HTML 3.2 introduces some new features which move more processing to the client side, reducing round trip delays and improving performance. Client-Side image maps are new to HTML 3.2. An image map is used to associate specific locations on an image ("hot spots") with URLs. When the user clicks on a hot spot in the image, the corresponding page is loaded. This is done by sending the coordinates to the server when a server-side image map is used. The server must then map the coordinates to the URL. Client-Side image maps are more efficient, since the mapping from coordinates to URL is done on the client, and the server simply receives a request for a URL. Client side image maps also make it possible for the browser to display feedback to the user as the mouse moves over the image map, such as displaying URL information in the status line when the mouse is over a hot spot. Client-Side image maps are also simpler to create and easier to maintain, since both the image and the mapping information are located on the client and do not require writing a CGI script to process the image location.

Cascading Style Sheets (CSS) are a proposed W3C standard which allow customizations of the presentation of HTML to be stored in a definition file, and used by documents which specify the style. Apart from the advantages of allowing control over presentation, and the ability to share style sheets, they permit style information to be loaded from the server once and then cached, improving performance if multiple documents share the same style.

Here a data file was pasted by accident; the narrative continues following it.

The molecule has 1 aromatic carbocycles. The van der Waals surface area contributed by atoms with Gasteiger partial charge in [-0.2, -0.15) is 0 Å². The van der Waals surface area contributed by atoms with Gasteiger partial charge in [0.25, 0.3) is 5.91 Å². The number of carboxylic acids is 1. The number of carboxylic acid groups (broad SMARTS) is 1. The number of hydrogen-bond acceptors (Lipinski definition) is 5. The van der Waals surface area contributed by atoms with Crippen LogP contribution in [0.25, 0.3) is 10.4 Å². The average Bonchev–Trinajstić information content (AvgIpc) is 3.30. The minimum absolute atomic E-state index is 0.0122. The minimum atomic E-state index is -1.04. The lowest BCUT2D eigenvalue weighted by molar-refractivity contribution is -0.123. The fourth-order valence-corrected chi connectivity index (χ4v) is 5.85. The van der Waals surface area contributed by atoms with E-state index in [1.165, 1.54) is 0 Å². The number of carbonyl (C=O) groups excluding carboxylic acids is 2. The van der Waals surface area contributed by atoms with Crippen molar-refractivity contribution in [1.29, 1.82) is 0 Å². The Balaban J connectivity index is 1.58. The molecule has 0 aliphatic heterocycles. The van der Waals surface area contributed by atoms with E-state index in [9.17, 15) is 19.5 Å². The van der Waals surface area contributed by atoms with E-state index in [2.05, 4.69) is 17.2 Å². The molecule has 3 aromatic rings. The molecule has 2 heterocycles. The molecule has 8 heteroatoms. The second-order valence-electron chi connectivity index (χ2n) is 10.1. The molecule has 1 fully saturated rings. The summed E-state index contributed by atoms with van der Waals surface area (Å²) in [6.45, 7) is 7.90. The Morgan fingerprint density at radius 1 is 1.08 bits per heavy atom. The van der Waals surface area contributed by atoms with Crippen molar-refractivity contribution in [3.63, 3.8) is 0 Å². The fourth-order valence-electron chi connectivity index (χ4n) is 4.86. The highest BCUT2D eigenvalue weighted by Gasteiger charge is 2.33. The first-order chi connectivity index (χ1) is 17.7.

b. Browser Scripts (e.g. JavaScript, VisualBasic)

Browsers which support client-side scripting allow a script to be embedded in an HTML page. The most common scripting languages are JavaScript and Visual Basic, and PerlScript. Not all scripting languages work on all platforms or browsers, so choice also leads to a lack of portability.

Scripting is powerful because it can associate event handlers with Graphic User Interface elements created using HTML forms. Without event processing a form may either be submitted in its entirety to the server, or reset to the default state. With JavaScript, clicking on an element such as a button, or focusing on an element can cause a script to execute. This allows the page to be more interactive, and also provides a faster response time since the page is not submitted to the server when local processing is performed.